Ref­er­ees let­ting down the game

Lesotho Times - - Sport -

ref­er­ees and their con­tro­ver­sial of­fi­ci­at­ing con­tinue to hog the head­lines for the wrong rea­sons in both the premier league as well as the lower divi­sions.

In some cases, the of­fi­ci­at­ing has been so bad that the ref­er­ees have ended up be­ing as­saulted not only by an­gry sup­port­ers, but even play­ers, as well as club of­fi­cials.and this ter­ri­ble ref­er­ee­ing is some­thing we, as the foot­ball fra­ter­nity, will never tol­er­ate.

it’s true that ref­er­ees are hu­man be­ings, just like the rest of us and they are bound to make mis­takes, but some of them have be­come a dis­grace to our beau­ti­ful game be­cause of their in­ep­ti­tude. We also hear that some of them are tak­ing bribes to in­flu­ence the out­come of matches es­pe­cially in the A divi­sion al­though this has never been proved.

To­wards the end of the first round of the cur­rent A divi­sion sea­son, a ref­eree was se­verely beaten-up, al­legedly by Ma­jan­tja play­ers and of­fi­cials.

Ma­jan­tja were play­ing at home against Sky Bat­tal­ion when this vi­o­lence hap­pened.i will never en­cour­age hooli­gan­ism in our foot­ball, which is why i feel the le­sotho foot­ball As­so­ci­a­tion (lefa) should cleanse its ref­er­ee­ing depart­ment and i also think a se­ri­ous in­ves­ti­ga­tion would help the fed­er­a­tion get to the bot­tom of the mat­ter.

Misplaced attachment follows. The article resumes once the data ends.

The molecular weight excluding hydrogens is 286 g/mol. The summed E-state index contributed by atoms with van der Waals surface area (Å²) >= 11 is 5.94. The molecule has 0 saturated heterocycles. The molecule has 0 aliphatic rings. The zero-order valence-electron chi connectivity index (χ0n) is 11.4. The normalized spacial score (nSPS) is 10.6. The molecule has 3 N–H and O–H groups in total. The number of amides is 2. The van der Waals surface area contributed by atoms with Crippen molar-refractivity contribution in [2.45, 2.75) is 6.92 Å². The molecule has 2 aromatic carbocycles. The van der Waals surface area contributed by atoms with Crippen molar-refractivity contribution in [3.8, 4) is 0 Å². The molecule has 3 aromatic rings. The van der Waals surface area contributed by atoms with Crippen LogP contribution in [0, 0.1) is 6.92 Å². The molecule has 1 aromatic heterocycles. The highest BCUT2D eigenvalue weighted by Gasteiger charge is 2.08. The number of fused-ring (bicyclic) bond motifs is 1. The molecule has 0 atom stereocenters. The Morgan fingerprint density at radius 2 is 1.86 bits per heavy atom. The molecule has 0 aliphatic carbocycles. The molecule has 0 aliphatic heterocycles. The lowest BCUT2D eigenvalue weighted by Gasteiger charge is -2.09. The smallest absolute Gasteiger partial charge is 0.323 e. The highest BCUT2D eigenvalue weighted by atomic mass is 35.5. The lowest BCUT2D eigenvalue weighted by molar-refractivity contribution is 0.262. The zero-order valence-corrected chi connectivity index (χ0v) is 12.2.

i have talked to a num­ber of match of­fi­cials who have con­firmed that some of their col­leagues take money to in­flu­ence matches, which is not only a shame but only un­for­tu­nate.even some high-rank­ing of­fi­cials work­ing for the foot­ball mother-body have also ad­mit­ted that there is some­thing fishy go­ing on in the ref­er­ees depart­ment.

The fact of the mat­ter is that club of­fi­cials will do what­ever it takes to make sure their teams suc­ceed, but the ref­er­ees must re­main strong no-mat­ter the temp­ta­tion to take money and side a par­tic­u­lar team in a game.

This cor­rup­tion has been par­tic­u­larly rife in the A divi­sion where 12 teams have to fight for the sin­gle au­to­matic pro­mo­tion spot into the premier league.

Some of us in the me­dia fra­ter­nity watch th­ese matches week-in and week-out and con­stantly wit­ness this chaos that is bring­ing our game into dis­re­pute.

Un­for­tu­nately, some of the lefa of­fi­cials hardly at­tend lower-divi­sion matches where the cor­rup­tion is very glar­ing so they could see how se­ri­ous the is­sue is, and we only spot their faces at Set­soto sta­dium dur­ing Cup fi­nals and in­ter­na­tional games.

Yet this rot in our game is some­thing that needs to be taken very se­ri­ously and the sooner the au­thor­i­ties move to clean the sport, the bet­ter.

i know that as usual, the foot­ball au­thor­i­ties will vent their anger on the me­dia for talk­ing about th­ese cor­rupt prac­tices in­stead of deal­ing with the mat­ter that has been pre­vent­ing our foot­ball from pro­gress­ing.

in the vi­o­lence that took place when Ma­jan­tja faced Sky Bat­tal­ion, the for­mer was widely con­demned for the fight­ing, which of-course, was the right re­ac­tion be­cause no-mat­ter how an­gry the fans and play­ers or even club of­fi­cials could be, they should never take the law into their own hands but fol­low proper pro­ce­dures to reg­is­ter their dis­plea­sure.

How­ever, that does not give the ref­er­ees the right to trash the hard work that would have been put in by the play­ers and coaches through­out the week, by mak­ing shock­ingly bi­ased judg­ments.

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